"Reality and Me "
So, for the last two months I've been incredibly busy. Busier than I've ever been, I think. I've been researching and writing for a museum project again–unbelievably time consuming but such a treat, preparing for a huge event at our church, and trying to at least tread water in my “real” job so my husband doesn't kick me out of the company. No leisure time to speak of-not even weekends. In fact, the only leisure time is when I crash, totally exhausted on the bed, and turn on the TV.
Here comes my annual confession–reality shows have provided the only completely enjoyable down time I've had. In fact, if it weren't for “American Idol,” “The Apprentice,” and “The Contender,” I don't know how I would have made it. All you elitists out there might as well stop reading now, because I'm about to wax poetic about each of them.
I'll take on the newcomer first. I dislike boxing and have never really been a big Sly Stallone fan, so my enjoyment of “The Contender” came as a surprise even to me. It should have been an awful show, but it isn't. It's heartwarming, engaging, and downright exhilarating. Mostly that's due to the genius of producer Mark Burnett, who put the emphasis on the contenders themselves, and chose a bunch of the nicest, most compassionate, most interesting guys imaginable to vie for the million dollar prize. (well actually, the casting director probably did that, so kudos to him or her too.) We get to know their families, their struggles, their innermost thoughts, their amazingly strong faith. We watch as they grow closer to each other, even as they have to get into the ring and fight each other. In fact, that is the one twist I'm not sure the producers could have foreseen-these guys really love each other, which makes it harder to punch your good friend in the face. It also makes it hard on the viewer, because there aren't any “bad guys.” Still, the boxing matches are amazing; absolutely gripping television every single week. Having Sugar Ray Leonard as co-host lends the show credibility and charm; the trainers are all “been around the block hard-nosed trainer” types (as opposed to Hollywood types) and the “on mic” stuff is often fascinating. Not for the faint of heart (it can get a little bloody) but great entertainment.
Another Mark Burnett gem, “The Apprentice,” became an instant favorite not just with me but with the 30 million or so others who watch it every week. It's the most intellectual of the shows (if one dares use that word in conjunction with reality TV) in that the contestants really have to use their intelligence, talent, ability, and experience under scrutiny, under less than ideal circumstances, and always under intense pressure. Because I've been a project manager myself and know what it's like to try to lead a team one minute–in a seemingly impossible task–and be a team player the next, I can relate to the struggles of the contestants as they strive to make quick, smart decisions that won't get them laughed at, despised, or worst of all, fired by “the Donald.” I get a kick out of watching someone come up with a brilliant marketing strategy that actually works, or a design concept that soars above the rest. I wasn't particularly fond of this year's crop of contestants; no true leader rose to the top as in the two previous years. But, it was still a lot of fun, after struggling with my own problems all day, to lie back and watch the money-hungry struggle with theirs. Yes, it's a show based on greed, so the premise is somewhat distasteful, but I do my best to forget the premise and just lie back and enjoy.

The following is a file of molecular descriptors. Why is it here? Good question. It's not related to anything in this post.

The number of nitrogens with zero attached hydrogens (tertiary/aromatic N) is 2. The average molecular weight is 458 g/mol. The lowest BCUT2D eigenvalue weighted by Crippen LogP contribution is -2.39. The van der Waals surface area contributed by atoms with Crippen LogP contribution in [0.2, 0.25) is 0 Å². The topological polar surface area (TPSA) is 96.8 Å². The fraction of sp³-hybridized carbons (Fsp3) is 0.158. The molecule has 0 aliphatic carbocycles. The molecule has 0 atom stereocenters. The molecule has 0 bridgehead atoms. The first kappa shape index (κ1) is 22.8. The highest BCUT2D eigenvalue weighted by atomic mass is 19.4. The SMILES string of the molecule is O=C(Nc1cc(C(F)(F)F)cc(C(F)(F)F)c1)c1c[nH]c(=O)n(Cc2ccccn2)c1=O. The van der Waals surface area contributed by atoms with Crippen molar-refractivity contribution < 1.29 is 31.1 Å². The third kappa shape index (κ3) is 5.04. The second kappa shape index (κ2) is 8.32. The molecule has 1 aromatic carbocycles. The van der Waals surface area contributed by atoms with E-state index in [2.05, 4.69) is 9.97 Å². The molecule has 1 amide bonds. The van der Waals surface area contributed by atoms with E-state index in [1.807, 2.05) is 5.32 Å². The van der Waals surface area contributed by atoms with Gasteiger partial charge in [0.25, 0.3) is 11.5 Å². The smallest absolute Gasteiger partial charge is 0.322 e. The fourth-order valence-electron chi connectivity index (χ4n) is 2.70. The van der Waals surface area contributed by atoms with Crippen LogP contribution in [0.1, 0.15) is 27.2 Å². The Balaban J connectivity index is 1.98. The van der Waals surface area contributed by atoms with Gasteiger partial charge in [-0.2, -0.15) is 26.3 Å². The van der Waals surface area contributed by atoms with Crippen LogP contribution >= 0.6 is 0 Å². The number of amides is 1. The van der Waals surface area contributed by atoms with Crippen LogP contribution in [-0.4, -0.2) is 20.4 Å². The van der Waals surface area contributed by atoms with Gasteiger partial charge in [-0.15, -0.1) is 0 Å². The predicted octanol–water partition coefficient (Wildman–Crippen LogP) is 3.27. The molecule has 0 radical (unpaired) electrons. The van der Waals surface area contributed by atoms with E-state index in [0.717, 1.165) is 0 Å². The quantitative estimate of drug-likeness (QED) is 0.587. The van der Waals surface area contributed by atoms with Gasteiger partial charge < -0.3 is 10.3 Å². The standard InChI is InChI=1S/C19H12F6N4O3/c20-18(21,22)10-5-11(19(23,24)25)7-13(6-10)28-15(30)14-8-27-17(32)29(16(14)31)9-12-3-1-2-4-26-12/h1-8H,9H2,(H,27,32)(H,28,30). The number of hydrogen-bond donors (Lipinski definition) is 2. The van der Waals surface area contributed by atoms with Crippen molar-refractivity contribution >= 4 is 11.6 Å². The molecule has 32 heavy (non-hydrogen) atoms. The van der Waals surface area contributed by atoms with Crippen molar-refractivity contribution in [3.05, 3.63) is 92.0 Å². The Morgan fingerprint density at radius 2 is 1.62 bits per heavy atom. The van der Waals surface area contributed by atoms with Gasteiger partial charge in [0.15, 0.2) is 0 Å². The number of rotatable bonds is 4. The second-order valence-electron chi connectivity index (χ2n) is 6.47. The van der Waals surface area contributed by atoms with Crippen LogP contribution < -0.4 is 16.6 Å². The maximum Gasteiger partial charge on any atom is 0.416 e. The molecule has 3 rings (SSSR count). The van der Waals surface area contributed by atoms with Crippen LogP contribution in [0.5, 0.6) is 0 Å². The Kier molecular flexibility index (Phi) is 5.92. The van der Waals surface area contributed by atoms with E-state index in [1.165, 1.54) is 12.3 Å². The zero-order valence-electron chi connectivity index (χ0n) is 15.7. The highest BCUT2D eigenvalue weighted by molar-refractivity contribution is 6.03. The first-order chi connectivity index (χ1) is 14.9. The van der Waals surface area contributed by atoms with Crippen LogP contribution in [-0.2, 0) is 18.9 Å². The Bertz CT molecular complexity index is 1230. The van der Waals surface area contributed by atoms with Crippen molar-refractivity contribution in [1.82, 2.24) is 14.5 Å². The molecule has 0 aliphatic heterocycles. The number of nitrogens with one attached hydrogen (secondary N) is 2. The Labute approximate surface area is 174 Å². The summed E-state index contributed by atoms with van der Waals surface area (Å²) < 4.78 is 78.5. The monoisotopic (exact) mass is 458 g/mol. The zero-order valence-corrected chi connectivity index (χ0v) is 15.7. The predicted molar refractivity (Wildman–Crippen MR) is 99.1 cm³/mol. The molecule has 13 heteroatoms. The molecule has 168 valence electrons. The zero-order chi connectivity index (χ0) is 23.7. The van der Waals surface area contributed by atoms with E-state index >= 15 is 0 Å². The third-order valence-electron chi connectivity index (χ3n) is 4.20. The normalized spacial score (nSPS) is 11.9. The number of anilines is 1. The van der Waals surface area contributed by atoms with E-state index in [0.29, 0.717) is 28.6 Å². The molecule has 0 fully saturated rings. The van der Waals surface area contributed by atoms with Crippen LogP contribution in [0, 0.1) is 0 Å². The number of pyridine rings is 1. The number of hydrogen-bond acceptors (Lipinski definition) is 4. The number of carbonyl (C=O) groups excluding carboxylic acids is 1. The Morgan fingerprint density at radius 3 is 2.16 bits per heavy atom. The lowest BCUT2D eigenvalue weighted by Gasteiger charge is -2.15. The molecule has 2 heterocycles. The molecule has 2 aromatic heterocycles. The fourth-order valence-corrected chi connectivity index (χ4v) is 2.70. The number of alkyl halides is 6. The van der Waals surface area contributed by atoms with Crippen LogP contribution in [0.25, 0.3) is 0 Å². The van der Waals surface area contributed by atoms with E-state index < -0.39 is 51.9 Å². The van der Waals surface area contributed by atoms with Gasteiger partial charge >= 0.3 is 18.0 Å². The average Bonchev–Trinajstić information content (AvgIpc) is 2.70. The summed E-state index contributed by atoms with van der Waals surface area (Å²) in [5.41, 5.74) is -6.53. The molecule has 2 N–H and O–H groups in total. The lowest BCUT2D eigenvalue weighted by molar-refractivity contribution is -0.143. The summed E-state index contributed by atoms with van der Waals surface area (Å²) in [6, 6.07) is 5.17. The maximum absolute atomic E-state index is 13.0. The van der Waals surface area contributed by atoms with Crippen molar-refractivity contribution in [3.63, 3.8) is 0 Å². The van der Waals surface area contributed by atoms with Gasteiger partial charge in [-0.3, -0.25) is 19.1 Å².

Finally, of course, there's “American Idol.” (I've skipped “Survivor,” the original Mark Burnett show, because I missed it so often this year. It's still great entertainment, and with a different mix of personalities and locales each time, it never gets boring.) But back to “Idol,” as we aficionados call it. This was a stellar year–any of the final three could have easily been the winner any other year. Yes, they were that good. But there were two things about “Idol” this year that made it a must see for me, and the first was Bo Bice. They finally got a guy who can rock; in fact, he not only rocks, but he can sing with the best of them and look fabulous doing it. With Bo (and Constantine before he was eliminated) “Idol” entered another dimension–it transcended the teeny bopper pop charts and reached out to those of us old enough to remember rock and roll. Bo Bice is a star, and it's been great fun (a little too much fun) watching him. The second thing is my daughter. Between her crazy schedule and mine, we haven't been able to spend as much time together as either of us might like, so Tuesday nights became our let's have dinner and watch “American Idol” together night. We had a blast; “Idol” gave us bonding time and time with Bo; what more could a mother and daughter ask for?
Now for the kicker. This week we (my partner and I) fly to Texas for a presentation to the museum, the culmination of all these weeks of hard work. The meetings last all day, and are followed by dinner with our clients. The dinners don't last too late, but the part of Texas where we're going is on Central Time. That means that everything is on an hour earlier than it is here. And that means that the grand finale of “American Idol,” and the grand finale of “The Contender” will both be on too early for me to see. Figures, right. Everything culminates at the same moment, and all I'll see are the results of our work. Then again, that's really all that counts. That's reality; the rest is just TV.
me your opinions at LParis@netlistings.com